Once you make it to the interview process, make sure you ask the questions that will give you the insight you need to figure out how you will fit into their culture. Of course, you want to ask them to describe their culture but our experts also offer these questions that will help you glean insight into the organization.
Besides experience or their resume, why are your best employees successful? "Probe a bit on why some people haven't been successful, too -- taking away the focus on resume and experience and shifting to softer skills to get to the best personality traits that work or do not work in that culture," says Nathanson.
Asking for a tour of their offices is a great way to see how employees interact with each other. "Start with reviewing the physical space. Are there lots of private offices? Cubes? Open work areas? Is technology visible in all areas? Are screens on the walls of open areas, conference rooms, do people roam with their laptops?," says Elaine Varelas, managing partner Keystone Partners. How do the employees look? Are they happy, engaged, and productive -- or clock-watchers, just waiting for the day to be over.
Ask your interviewer, 'What would you change about the culture if you could?' This type of question will help you get beyond the superficial and rehearsed answers and drive more meaningful and open conversations.
Ask them about he mission of the organization. "Most people won't know it or will guess incorrectly, which will be a signal that there is some misalignment between what they say and what they do as a company," says Van Vreede.
"Ask questions around how operational or project deadlines are set. Then ask about what process ensures that they are adhered to and how delays are dealt with," says Kumar.
Another good question, says Kumar, is how operational or project teams are organized and led in a company. "Remember, a successful company culture is not just about how well they work together but also more importantly about how well they can execute," Kumar says.
Speak with current employees
Many employers agree that you should network your way into these conversations before you get into the interview process. "Through networking, candidates should contact current and former employees to find out more about the culture -- both spoken and unspoken. A candidate needs to know the culture they work best in, because what one person hates may be exactly the culture where you might be successful," Varelas says.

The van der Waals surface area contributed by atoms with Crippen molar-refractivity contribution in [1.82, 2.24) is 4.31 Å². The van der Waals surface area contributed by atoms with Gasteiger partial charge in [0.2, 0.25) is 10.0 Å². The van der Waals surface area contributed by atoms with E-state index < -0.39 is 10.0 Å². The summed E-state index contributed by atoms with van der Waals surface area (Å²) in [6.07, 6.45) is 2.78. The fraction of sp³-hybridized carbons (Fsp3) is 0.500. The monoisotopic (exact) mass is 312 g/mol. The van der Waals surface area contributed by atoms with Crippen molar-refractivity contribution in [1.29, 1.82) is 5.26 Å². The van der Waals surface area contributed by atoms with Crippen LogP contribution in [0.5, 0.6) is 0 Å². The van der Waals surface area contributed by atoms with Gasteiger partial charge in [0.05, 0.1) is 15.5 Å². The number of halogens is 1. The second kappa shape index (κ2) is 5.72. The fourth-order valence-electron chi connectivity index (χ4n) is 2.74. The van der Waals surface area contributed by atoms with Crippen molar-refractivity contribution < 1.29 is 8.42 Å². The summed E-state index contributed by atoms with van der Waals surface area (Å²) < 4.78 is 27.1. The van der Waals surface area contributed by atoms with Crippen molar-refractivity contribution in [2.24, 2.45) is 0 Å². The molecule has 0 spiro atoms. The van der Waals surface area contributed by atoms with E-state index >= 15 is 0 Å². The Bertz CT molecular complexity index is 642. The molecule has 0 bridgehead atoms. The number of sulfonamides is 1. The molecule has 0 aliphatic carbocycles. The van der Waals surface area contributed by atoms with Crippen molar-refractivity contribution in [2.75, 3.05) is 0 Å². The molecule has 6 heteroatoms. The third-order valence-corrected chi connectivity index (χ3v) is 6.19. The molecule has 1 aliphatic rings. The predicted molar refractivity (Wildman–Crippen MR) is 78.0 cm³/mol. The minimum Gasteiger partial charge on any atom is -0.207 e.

However, there is a time and place in the interview process where it makes sense to talk to potential coworkers and this is a great time to get a feel for what will potentially be your home away from home. Experts say that it be in the stage of the interview where there is mutual interest from both parties so the first phone interview isn't the time to pose this request. It makes sense to wait until you are closer to the finish line. "After all -- you want to know the team you would be working with On a side note -- if the process has not included [conversations with] potential peers up to that point that can be telling, too. What is the reason and what might that mean? Is it a very hierarchical org? Maybe they don't value the team's opinion in the process? Are they not empowered to be part of the interview team?," Nathanson says.
Look for cues in your correspondence
Clues to how a company operates may appear in your phone conversations, meetings or emails. You've got to be strategically aware of this. "During the interactions, whether it is an email exchange with HR/hiring manager or the interview discussions, look for behavioral clues. For example, if everyone you meet is always rushed, it may indicate a sense of urgency or reactionary approach to things. Don't look for perfection, but look to see if the culture is about evolving and getting better," says Kumar.
Don't be blinded by perks
In the world of technology you regularly here about the latest startup offering perks that on the surface seem incredible but often there is a price to pay for those perks like long hours or being on call for example. In other situations it can seem like there is no one at the helm at all and in those cases the culture just kind of creates itself, good or bad. Remember thjat culture isn't necessarily about the perks provided but more about traits and the core values that an organizations embraces. All the perks in the world won't make up for poor leadership, a bad work environment or lack of culture from the top down.
Knowing who you are and what is important to you are the first steps on the road to career success. Combine that with the right research and a little luck and you should find yourself in a job that you want to be in. However, if don't invest the time and resources necessary you will likely find yourself looking for a new job and no one wants to go through those efforts all over again.